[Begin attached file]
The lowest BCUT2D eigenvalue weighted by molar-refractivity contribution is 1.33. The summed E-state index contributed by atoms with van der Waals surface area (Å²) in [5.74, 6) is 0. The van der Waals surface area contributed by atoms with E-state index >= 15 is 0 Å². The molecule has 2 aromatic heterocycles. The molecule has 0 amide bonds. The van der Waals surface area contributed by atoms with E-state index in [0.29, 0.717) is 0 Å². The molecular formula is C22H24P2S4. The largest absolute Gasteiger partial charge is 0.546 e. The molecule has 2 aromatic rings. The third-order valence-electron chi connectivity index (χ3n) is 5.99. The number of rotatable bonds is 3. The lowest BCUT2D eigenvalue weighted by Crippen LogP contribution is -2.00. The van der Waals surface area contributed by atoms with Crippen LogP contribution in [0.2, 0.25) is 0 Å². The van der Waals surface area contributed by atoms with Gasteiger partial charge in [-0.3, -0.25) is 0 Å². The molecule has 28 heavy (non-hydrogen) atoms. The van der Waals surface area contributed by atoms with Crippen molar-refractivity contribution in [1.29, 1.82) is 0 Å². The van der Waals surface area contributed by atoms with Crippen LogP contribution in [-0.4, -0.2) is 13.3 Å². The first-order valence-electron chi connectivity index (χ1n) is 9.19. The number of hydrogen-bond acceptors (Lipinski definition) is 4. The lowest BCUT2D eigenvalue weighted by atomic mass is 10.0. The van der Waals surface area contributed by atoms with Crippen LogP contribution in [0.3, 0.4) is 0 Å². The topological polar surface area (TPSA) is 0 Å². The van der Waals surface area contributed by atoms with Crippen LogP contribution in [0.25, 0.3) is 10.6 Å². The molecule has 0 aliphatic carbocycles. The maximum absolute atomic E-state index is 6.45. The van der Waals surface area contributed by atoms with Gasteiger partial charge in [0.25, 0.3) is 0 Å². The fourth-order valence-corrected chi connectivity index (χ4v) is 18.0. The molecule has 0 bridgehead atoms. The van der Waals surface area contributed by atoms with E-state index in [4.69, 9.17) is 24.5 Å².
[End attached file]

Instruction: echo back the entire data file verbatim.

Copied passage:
The lowest BCUT2D eigenvalue weighted by molar-refractivity contribution is 1.33. The summed E-state index contributed by atoms with van der Waals surface area (Å²) in [5.74, 6) is 0. The van der Waals surface area contributed by atoms with E-state index >= 15 is 0 Å². The molecule has 2 aromatic heterocycles. The molecule has 0 amide bonds. The van der Waals surface area contributed by atoms with E-state index in [0.29, 0.717) is 0 Å². The molecular formula is C22H24P2S4. The largest absolute Gasteiger partial charge is 0.546 e. The molecule has 2 aromatic rings. The third-order valence-electron chi connectivity index (χ3n) is 5.99. The number of rotatable bonds is 3. The lowest BCUT2D eigenvalue weighted by Crippen LogP contribution is -2.00. The van der Waals surface area contributed by atoms with Crippen LogP contribution in [0.2, 0.25) is 0 Å². The van der Waals surface area contributed by atoms with Gasteiger partial charge in [-0.3, -0.25) is 0 Å². The molecule has 28 heavy (non-hydrogen) atoms. The van der Waals surface area contributed by atoms with Crippen molar-refractivity contribution in [1.29, 1.82) is 0 Å². The van der Waals surface area contributed by atoms with Crippen LogP contribution in [-0.4, -0.2) is 13.3 Å². The first-order valence-electron chi connectivity index (χ1n) is 9.19. The number of hydrogen-bond acceptors (Lipinski definition) is 4. The lowest BCUT2D eigenvalue weighted by atomic mass is 10.0. The van der Waals surface area contributed by atoms with Crippen LogP contribution in [0.3, 0.4) is 0 Å². The topological polar surface area (TPSA) is 0 Å². The van der Waals surface area contributed by atoms with Crippen LogP contribution in [0.25, 0.3) is 10.6 Å². The molecule has 0 aliphatic carbocycles. The maximum absolute atomic E-state index is 6.45. The van der Waals surface area contributed by atoms with Gasteiger partial charge in [0.25, 0.3) is 0 Å². The fourth-order valence-corrected chi connectivity index (χ4v) is 18.0. The molecule has 0 bridgehead atoms. The van der Waals surface area contributed by atoms with E-state index in [4.69, 9.17) is 24.5 Å².